How to grow Galanthus
The pretty little bell-shaped flowers of Snowdrops are generally the first sign of Spring, a welcome promise of brighter days and warmer climes. These ubiquitous garden favourites are hardy, easy to grow and naturalise very easily. Galanthus performs well at the foot of a deciduous hedge or under deciduous shrubs and trees, and is often planted in grass, at the front of spring borders, and in rock gardens. You can also grow Snowdrops in pots and containers. Galanthus requires moist soil and will not do as well in soil that dries out in summer.
Planting Galanthus bulbs:
Follow our simple step-by-step guide to planting Galanthus bulbs:
- Galanthus bulbs are planted In Autumn, before the ground freezes. Pick a spot with good drainage. Snowdrops particularly like a shady location beneath deciduous trees.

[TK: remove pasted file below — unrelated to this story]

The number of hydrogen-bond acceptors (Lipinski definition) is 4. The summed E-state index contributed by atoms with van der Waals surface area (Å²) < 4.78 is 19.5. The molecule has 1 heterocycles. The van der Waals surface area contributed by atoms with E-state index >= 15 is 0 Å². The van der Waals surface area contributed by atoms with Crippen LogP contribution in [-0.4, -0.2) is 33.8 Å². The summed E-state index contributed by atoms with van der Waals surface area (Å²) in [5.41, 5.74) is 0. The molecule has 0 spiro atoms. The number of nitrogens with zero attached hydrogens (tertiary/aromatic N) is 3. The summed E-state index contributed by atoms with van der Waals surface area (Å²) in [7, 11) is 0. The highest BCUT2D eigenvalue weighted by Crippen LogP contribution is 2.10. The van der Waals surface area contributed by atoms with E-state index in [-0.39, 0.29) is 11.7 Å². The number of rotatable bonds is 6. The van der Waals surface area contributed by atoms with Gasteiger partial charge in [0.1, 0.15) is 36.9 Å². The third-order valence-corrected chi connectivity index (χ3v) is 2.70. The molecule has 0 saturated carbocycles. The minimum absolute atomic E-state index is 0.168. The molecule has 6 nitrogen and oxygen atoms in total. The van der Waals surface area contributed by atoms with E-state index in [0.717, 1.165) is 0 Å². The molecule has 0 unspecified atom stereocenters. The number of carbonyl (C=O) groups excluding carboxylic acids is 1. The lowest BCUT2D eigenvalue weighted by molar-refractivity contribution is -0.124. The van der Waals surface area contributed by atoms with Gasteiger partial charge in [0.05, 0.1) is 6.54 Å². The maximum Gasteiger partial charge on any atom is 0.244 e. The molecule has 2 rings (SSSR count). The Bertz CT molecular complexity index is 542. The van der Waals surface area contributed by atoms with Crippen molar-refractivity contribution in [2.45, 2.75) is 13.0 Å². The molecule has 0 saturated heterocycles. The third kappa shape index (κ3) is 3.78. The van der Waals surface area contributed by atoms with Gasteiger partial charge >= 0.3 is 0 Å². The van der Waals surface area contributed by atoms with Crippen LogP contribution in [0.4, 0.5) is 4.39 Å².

- Dig a hole around 5cm deep (follow the general rule of thumb when planting bulbs and give the bulbs at least 2 times their height of soil above them), drop the bulb in, and cover with soil. Make sure you place the bulb the right way up - Galanthus bulbs look like a miniature onion with a slightly pointy head and sometimes have wiry roots growing out of the underside - plant with the pointy head / spike pointing up.
- After planting, water well so that the soil above the bulbs settles.
- Snowdrop bulbs will flower in Spring. After the flowers die down, allow the plant to enjoy a rest period - there is no need to water much during this period. Leaves will also die back and at this point you can choose to tidy up the plant and remove the old leaves or just let nature take its course.
- If you have Galanthus bulbs that have naturalised in grass, don’t cut the lawn until the flowers have died and the leaves have yellowed and disappeared.